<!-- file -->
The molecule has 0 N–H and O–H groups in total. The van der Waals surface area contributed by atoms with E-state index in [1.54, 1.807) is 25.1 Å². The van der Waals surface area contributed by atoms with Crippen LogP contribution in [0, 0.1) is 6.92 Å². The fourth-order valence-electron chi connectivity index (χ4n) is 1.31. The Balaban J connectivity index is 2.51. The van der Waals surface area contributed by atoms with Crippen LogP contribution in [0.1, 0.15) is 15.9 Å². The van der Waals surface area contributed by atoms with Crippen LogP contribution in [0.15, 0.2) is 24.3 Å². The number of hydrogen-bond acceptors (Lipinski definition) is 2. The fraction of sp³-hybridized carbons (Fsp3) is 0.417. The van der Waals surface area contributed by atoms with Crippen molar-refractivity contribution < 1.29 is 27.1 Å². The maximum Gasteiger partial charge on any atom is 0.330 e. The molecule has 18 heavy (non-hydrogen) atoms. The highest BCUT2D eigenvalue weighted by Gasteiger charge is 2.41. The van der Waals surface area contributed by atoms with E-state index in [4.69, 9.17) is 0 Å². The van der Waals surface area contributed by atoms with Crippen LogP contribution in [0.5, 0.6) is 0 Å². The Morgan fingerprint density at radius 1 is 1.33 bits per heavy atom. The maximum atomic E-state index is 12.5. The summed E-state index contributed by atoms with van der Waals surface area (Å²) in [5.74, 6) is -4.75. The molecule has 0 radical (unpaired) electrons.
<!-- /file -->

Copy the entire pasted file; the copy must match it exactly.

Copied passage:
The molecule has 0 N–H and O–H groups in total. The van der Waals surface area contributed by atoms with E-state index in [1.54, 1.807) is 25.1 Å². The van der Waals surface area contributed by atoms with Crippen LogP contribution in [0, 0.1) is 6.92 Å². The fourth-order valence-electron chi connectivity index (χ4n) is 1.31. The Balaban J connectivity index is 2.51. The van der Waals surface area contributed by atoms with Crippen LogP contribution in [0.1, 0.15) is 15.9 Å². The van der Waals surface area contributed by atoms with Crippen LogP contribution in [0.15, 0.2) is 24.3 Å². The number of hydrogen-bond acceptors (Lipinski definition) is 2. The fraction of sp³-hybridized carbons (Fsp3) is 0.417. The van der Waals surface area contributed by atoms with Crippen molar-refractivity contribution < 1.29 is 27.1 Å². The maximum Gasteiger partial charge on any atom is 0.330 e. The molecule has 18 heavy (non-hydrogen) atoms. The highest BCUT2D eigenvalue weighted by Gasteiger charge is 2.41. The van der Waals surface area contributed by atoms with E-state index in [4.69, 9.17) is 0 Å². The van der Waals surface area contributed by atoms with Crippen LogP contribution in [0.5, 0.6) is 0 Å². The Morgan fingerprint density at radius 1 is 1.33 bits per heavy atom. The maximum atomic E-state index is 12.5. The summed E-state index contributed by atoms with van der Waals surface area (Å²) in [5.74, 6) is -4.75. The molecule has 0 radical (unpaired) electrons.